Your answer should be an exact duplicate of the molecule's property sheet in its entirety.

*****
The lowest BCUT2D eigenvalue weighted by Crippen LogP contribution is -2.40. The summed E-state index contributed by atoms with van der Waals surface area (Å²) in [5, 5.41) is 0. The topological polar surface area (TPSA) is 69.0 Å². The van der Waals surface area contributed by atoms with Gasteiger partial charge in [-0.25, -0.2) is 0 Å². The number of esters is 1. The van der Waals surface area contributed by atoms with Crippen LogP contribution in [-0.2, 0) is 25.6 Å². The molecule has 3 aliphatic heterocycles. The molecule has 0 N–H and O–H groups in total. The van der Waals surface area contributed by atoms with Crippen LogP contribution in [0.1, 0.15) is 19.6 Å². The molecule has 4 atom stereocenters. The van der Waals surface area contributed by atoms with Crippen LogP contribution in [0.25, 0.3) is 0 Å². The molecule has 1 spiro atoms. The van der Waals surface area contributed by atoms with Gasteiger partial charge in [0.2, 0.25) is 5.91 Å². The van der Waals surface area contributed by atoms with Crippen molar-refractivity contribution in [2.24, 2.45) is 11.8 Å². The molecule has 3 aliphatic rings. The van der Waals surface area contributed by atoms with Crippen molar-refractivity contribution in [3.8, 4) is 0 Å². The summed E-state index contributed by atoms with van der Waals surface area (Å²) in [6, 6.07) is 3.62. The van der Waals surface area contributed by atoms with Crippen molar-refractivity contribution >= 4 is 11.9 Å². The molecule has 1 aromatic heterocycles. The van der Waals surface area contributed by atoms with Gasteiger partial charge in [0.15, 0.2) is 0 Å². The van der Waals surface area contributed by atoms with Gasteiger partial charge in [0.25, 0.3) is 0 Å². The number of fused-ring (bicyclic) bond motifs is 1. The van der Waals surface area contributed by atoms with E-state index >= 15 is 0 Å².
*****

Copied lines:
The lowest BCUT2D eigenvalue weighted by Crippen LogP contribution is -2.40. The summed E-state index contributed by atoms with van der Waals surface area (Å²) in [5, 5.41) is 0. The topological polar surface area (TPSA) is 69.0 Å². The van der Waals surface area contributed by atoms with Gasteiger partial charge in [-0.25, -0.2) is 0 Å². The number of esters is 1. The van der Waals surface area contributed by atoms with Crippen LogP contribution in [-0.2, 0) is 25.6 Å². The molecule has 3 aliphatic heterocycles. The molecule has 0 N–H and O–H groups in total. The van der Waals surface area contributed by atoms with Crippen LogP contribution in [0.1, 0.15) is 19.6 Å². The molecule has 4 atom stereocenters. The van der Waals surface area contributed by atoms with Crippen LogP contribution in [0.25, 0.3) is 0 Å². The molecule has 1 spiro atoms. The van der Waals surface area contributed by atoms with Gasteiger partial charge in [0.2, 0.25) is 5.91 Å². The van der Waals surface area contributed by atoms with Crippen molar-refractivity contribution in [2.24, 2.45) is 11.8 Å². The molecule has 3 aliphatic rings. The van der Waals surface area contributed by atoms with Crippen molar-refractivity contribution in [3.8, 4) is 0 Å². The summed E-state index contributed by atoms with van der Waals surface area (Å²) in [6, 6.07) is 3.62. The van der Waals surface area contributed by atoms with Crippen molar-refractivity contribution >= 4 is 11.9 Å². The molecule has 1 aromatic heterocycles. The van der Waals surface area contributed by atoms with Gasteiger partial charge in [0.15, 0.2) is 0 Å². The van der Waals surface area contributed by atoms with Gasteiger partial charge in [0.25, 0.3) is 0 Å². The number of fused-ring (bicyclic) bond motifs is 1. The van der Waals surface area contributed by atoms with E-state index >= 15 is 0 Å².